While not mentioned in the liner-notes, the instrument played on this occasion by Adam Levin was made by the American luthier Stephan Connor from Cape Cod. Those familiar with the classical guitar will note from the accompanying photographs that this instrument does not have the traditional rosewood back and sides. While some luthiers employ maple for this role, on this occasion Connor used cypress, a wood more commonly associated with flamenco guitars. Levin describes this unusual combination as: ‘providing the beefiness of a cypress top, but the clarity and punctuality of a cypress flamenco guitar.’ The internal bracing is in the shape of a Star of David and while a permutation of lattice bracing, it does not exhibit the ‘nasal’ sound, typical of so many lattice-braced instruments. It also has a portal sound hole on the top side near the neck-junction that is claimed to make the sound louder. Certainly the overall sound is distinctive and, as personal preference plays such a large role, individual opinions will vary. What can be said, confidentially, is that the combination of instrument, player capability and recording technique, produces a sonically delightful result.

Adam Levin has an excellent website, and for those who seek more information about this fine young guitarist it comes well recommended.

Zane Turner
 


EXPLORE MUSICWEB INTERNATIONAL

Making a Donation to MusicWeb

Writing CD reviews for MWI

About MWI
Who we are, where we have come from and how we do it.

Site Map

How to find a review

How to find articles on MusicWeb
Listed in date order

Review Indexes
   By Label
      Select a label and all reviews are listed in Catalogue order
   By Masterwork
            Links from composer names (eg Sibelius) are to resource pages with links to the review indexes for the individual works as well as other resources.

Themed Review pages

Jazz reviews

 

Discographies
   Composer
      Composer surveys
   National
      Unique to MusicWeb -
a comprehensive listing of all LP and CD recordings of given works
.
Prepared by Michael Herman

The Collector’s Guide to Gramophone Company Record Labels 1898 - 1925
Howard Friedman

Book Reviews

Complete Books
We have a number of out of print complete books on-line

Interviews
With Composers, Conductors, Singers, Instumentalists and others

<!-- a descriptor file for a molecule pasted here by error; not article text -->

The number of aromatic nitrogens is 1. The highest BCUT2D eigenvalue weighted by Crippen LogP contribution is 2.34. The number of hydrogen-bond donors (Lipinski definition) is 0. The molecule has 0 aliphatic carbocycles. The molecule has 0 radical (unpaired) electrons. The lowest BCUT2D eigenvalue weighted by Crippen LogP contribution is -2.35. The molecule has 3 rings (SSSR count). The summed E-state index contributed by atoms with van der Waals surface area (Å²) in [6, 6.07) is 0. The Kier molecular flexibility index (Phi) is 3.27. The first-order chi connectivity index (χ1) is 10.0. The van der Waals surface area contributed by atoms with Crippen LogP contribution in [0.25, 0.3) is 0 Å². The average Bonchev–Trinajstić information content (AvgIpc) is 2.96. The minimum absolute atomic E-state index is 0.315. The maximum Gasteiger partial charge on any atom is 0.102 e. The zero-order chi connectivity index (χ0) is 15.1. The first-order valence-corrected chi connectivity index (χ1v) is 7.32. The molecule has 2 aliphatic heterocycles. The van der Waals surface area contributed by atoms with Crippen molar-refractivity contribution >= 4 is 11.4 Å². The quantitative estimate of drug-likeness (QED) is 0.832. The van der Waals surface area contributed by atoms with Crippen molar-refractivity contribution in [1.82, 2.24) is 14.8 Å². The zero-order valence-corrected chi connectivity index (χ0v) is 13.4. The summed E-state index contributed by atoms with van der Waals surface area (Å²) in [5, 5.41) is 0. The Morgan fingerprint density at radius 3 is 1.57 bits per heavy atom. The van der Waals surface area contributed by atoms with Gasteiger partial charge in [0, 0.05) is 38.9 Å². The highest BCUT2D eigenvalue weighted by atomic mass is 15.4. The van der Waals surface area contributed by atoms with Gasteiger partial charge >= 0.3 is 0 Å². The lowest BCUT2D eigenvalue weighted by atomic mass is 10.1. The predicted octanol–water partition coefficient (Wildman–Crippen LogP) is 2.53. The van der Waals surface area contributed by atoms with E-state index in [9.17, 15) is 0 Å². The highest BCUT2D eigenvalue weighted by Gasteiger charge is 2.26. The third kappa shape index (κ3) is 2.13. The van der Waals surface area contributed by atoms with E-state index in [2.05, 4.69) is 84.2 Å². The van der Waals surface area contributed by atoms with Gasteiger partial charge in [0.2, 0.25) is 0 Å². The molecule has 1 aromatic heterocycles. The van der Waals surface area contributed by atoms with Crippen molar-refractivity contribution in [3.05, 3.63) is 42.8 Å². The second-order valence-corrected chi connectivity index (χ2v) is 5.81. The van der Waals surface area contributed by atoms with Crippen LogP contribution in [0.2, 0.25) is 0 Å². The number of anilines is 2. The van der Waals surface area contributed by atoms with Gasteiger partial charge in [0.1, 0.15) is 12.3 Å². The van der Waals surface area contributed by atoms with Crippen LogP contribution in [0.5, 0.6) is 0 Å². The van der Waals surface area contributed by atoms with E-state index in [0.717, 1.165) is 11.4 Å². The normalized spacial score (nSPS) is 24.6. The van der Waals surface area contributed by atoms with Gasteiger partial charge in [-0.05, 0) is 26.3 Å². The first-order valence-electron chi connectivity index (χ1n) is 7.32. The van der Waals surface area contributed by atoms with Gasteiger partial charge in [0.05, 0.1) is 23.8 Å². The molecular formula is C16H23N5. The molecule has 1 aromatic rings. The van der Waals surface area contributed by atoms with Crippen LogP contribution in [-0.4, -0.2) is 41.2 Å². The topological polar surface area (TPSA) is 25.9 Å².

Includes those on the Seen and Heard site

Nostalgia

Nostalgia CD reviews

Records Of The Year
Each reviewer is given the opportunity to select the best of the releases

Monthly Best Buys
Recordings of the Month and Bargains of the Month

Comment
Arthur Butterworth Writes

An occasional column

Phil Scowcroft's Garlands
British Light Music articles

Classical blogs
A listing of Classical Music Blogs external to MusicWeb International

Reviewers Logs
What they have been listening to for pleasure

Announcements

 

Community
Bulletin Board

Give your opinions or seek answers

Reviewers
Pat and present

Helpers invited!

Resources
How Did I Miss That?

Currently suspended but there are a lot there with sound clips


Composer Resources

British Composers

British Light Music Composers

Other composers

Film Music (Archive)
Film Music on the Web (Closed in December 2006)

Programme Notes
For concert organizers

External sites
British Music Society
The BBC Proms
Orchestra Sites
Recording Companies & Retailers
Online Music
Agents & Marketing
Publishers
Other links
Newsgroups
Web News sites etc

PotPourri
A pot-pourri of articles

MW Listening Room
MW Office

Advice to Windows Vista users  
Questionnaire    
Site History  
What they say about us
What we say about us!
Where to get help on the Internet
CD orders By Special Request
Graphics archive
Currency Converter
Dictionary
Magazines
Newsfeed  
Web Ring
Translation Service

Rules for potential reviewers :-)
Do Not Go Here!
April Fools






Untitled Document


Reviews from previous months
Join the mailing list and receive a hyperlinked weekly update on the discs reviewed. details
We welcome feedback on our reviews. Please use the Bulletin Board
Please paste in the first line of your comments the URL of the review to which you refer.